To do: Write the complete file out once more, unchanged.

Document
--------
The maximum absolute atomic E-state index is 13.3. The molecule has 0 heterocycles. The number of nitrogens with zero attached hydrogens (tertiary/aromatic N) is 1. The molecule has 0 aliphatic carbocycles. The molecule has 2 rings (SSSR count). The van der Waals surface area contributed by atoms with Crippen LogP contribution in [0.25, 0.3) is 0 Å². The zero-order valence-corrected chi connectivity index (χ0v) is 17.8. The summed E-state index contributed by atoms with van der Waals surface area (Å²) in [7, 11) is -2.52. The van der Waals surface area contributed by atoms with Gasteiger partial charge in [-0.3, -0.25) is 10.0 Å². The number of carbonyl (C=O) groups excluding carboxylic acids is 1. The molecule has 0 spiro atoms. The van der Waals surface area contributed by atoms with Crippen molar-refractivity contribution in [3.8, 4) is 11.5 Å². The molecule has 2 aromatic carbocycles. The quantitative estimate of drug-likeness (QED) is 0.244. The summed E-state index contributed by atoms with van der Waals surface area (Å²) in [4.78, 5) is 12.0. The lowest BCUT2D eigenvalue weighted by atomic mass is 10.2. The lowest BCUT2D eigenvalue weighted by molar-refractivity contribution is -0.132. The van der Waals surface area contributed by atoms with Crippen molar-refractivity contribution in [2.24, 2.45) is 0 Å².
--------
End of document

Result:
The maximum absolute atomic E-state index is 13.3. The molecule has 0 heterocycles. The number of nitrogens with zero attached hydrogens (tertiary/aromatic N) is 1. The molecule has 0 aliphatic carbocycles. The molecule has 2 rings (SSSR count). The van der Waals surface area contributed by atoms with Crippen LogP contribution in [0.25, 0.3) is 0 Å². The zero-order valence-corrected chi connectivity index (χ0v) is 17.8. The summed E-state index contributed by atoms with van der Waals surface area (Å²) in [7, 11) is -2.52. The van der Waals surface area contributed by atoms with Gasteiger partial charge in [-0.3, -0.25) is 10.0 Å². The number of carbonyl (C=O) groups excluding carboxylic acids is 1. The molecule has 0 spiro atoms. The van der Waals surface area contributed by atoms with Crippen molar-refractivity contribution in [3.8, 4) is 11.5 Å². The molecule has 2 aromatic carbocycles. The quantitative estimate of drug-likeness (QED) is 0.244. The summed E-state index contributed by atoms with van der Waals surface area (Å²) in [4.78, 5) is 12.0. The lowest BCUT2D eigenvalue weighted by atomic mass is 10.2. The lowest BCUT2D eigenvalue weighted by molar-refractivity contribution is -0.132. The van der Waals surface area contributed by atoms with Crippen molar-refractivity contribution in [2.24, 2.45) is 0 Å².